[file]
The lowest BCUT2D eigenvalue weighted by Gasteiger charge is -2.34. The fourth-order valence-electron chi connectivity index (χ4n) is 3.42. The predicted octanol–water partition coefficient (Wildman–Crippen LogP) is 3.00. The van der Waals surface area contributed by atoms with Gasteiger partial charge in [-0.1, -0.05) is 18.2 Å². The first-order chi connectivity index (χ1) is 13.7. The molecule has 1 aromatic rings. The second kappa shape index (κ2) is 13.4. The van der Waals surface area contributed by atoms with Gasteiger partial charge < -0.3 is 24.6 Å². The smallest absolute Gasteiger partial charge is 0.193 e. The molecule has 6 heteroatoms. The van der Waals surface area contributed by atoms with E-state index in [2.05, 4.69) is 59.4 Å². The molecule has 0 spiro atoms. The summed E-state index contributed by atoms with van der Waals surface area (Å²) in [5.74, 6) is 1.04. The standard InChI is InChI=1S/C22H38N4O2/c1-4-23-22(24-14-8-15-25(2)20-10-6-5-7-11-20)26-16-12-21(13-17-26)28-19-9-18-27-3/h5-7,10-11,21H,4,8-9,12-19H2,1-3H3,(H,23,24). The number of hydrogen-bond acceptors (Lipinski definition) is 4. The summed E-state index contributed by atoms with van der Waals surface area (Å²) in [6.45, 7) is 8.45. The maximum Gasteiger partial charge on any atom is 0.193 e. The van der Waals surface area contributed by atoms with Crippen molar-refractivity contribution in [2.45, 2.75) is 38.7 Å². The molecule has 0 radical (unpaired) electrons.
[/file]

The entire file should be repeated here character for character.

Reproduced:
The lowest BCUT2D eigenvalue weighted by Gasteiger charge is -2.34. The fourth-order valence-electron chi connectivity index (χ4n) is 3.42. The predicted octanol–water partition coefficient (Wildman–Crippen LogP) is 3.00. The van der Waals surface area contributed by atoms with Gasteiger partial charge in [-0.1, -0.05) is 18.2 Å². The first-order chi connectivity index (χ1) is 13.7. The molecule has 1 aromatic rings. The second kappa shape index (κ2) is 13.4. The van der Waals surface area contributed by atoms with Gasteiger partial charge < -0.3 is 24.6 Å². The smallest absolute Gasteiger partial charge is 0.193 e. The molecule has 6 heteroatoms. The van der Waals surface area contributed by atoms with E-state index in [2.05, 4.69) is 59.4 Å². The molecule has 0 spiro atoms. The summed E-state index contributed by atoms with van der Waals surface area (Å²) in [5.74, 6) is 1.04. The standard InChI is InChI=1S/C22H38N4O2/c1-4-23-22(24-14-8-15-25(2)20-10-6-5-7-11-20)26-16-12-21(13-17-26)28-19-9-18-27-3/h5-7,10-11,21H,4,8-9,12-19H2,1-3H3,(H,23,24). The number of hydrogen-bond acceptors (Lipinski definition) is 4. The summed E-state index contributed by atoms with van der Waals surface area (Å²) in [6.45, 7) is 8.45. The maximum Gasteiger partial charge on any atom is 0.193 e. The van der Waals surface area contributed by atoms with Crippen molar-refractivity contribution in [2.45, 2.75) is 38.7 Å². The molecule has 0 radical (unpaired) electrons.